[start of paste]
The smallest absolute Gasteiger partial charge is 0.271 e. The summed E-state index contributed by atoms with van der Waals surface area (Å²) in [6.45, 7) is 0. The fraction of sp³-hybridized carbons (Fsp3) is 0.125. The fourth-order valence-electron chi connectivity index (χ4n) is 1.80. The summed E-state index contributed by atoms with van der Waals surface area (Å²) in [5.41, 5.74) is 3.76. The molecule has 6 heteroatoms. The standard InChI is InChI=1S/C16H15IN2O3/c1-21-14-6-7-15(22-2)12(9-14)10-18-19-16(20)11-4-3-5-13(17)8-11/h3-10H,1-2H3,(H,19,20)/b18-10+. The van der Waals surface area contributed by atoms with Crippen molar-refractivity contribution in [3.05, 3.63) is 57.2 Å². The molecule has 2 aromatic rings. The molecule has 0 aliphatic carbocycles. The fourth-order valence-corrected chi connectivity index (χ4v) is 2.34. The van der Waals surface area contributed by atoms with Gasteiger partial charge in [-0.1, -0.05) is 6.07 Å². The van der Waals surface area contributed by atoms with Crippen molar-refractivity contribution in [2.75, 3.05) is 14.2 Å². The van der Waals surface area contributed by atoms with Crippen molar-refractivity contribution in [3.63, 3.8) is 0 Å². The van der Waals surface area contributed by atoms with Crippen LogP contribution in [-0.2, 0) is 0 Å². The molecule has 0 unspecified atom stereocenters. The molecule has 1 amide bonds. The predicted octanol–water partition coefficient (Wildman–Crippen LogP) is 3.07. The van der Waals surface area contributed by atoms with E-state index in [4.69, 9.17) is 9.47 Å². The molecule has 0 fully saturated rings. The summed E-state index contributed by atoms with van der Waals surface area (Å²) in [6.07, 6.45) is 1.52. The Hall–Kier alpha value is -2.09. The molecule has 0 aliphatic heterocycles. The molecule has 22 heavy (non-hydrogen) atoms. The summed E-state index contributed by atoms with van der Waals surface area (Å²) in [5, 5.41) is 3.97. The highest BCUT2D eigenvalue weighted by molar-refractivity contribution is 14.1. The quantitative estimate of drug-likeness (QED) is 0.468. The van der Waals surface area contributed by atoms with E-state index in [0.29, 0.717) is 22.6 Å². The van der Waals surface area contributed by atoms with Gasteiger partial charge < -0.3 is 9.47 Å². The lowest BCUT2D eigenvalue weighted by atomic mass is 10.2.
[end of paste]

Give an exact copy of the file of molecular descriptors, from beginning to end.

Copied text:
The smallest absolute Gasteiger partial charge is 0.271 e. The summed E-state index contributed by atoms with van der Waals surface area (Å²) in [6.45, 7) is 0. The fraction of sp³-hybridized carbons (Fsp3) is 0.125. The fourth-order valence-electron chi connectivity index (χ4n) is 1.80. The summed E-state index contributed by atoms with van der Waals surface area (Å²) in [5.41, 5.74) is 3.76. The molecule has 6 heteroatoms. The standard InChI is InChI=1S/C16H15IN2O3/c1-21-14-6-7-15(22-2)12(9-14)10-18-19-16(20)11-4-3-5-13(17)8-11/h3-10H,1-2H3,(H,19,20)/b18-10+. The van der Waals surface area contributed by atoms with Crippen molar-refractivity contribution in [3.05, 3.63) is 57.2 Å². The molecule has 2 aromatic rings. The molecule has 0 aliphatic carbocycles. The fourth-order valence-corrected chi connectivity index (χ4v) is 2.34. The van der Waals surface area contributed by atoms with Gasteiger partial charge in [-0.1, -0.05) is 6.07 Å². The van der Waals surface area contributed by atoms with Crippen molar-refractivity contribution in [2.75, 3.05) is 14.2 Å². The van der Waals surface area contributed by atoms with Crippen molar-refractivity contribution in [3.63, 3.8) is 0 Å². The van der Waals surface area contributed by atoms with Crippen LogP contribution in [-0.2, 0) is 0 Å². The molecule has 0 unspecified atom stereocenters. The molecule has 1 amide bonds. The predicted octanol–water partition coefficient (Wildman–Crippen LogP) is 3.07. The van der Waals surface area contributed by atoms with E-state index in [4.69, 9.17) is 9.47 Å². The molecule has 0 fully saturated rings. The summed E-state index contributed by atoms with van der Waals surface area (Å²) in [6.07, 6.45) is 1.52. The Hall–Kier alpha value is -2.09. The molecule has 0 aliphatic heterocycles. The molecule has 22 heavy (non-hydrogen) atoms. The summed E-state index contributed by atoms with van der Waals surface area (Å²) in [5, 5.41) is 3.97. The highest BCUT2D eigenvalue weighted by molar-refractivity contribution is 14.1. The quantitative estimate of drug-likeness (QED) is 0.468. The van der Waals surface area contributed by atoms with E-state index in [0.29, 0.717) is 22.6 Å². The van der Waals surface area contributed by atoms with Gasteiger partial charge < -0.3 is 9.47 Å². The lowest BCUT2D eigenvalue weighted by atomic mass is 10.2.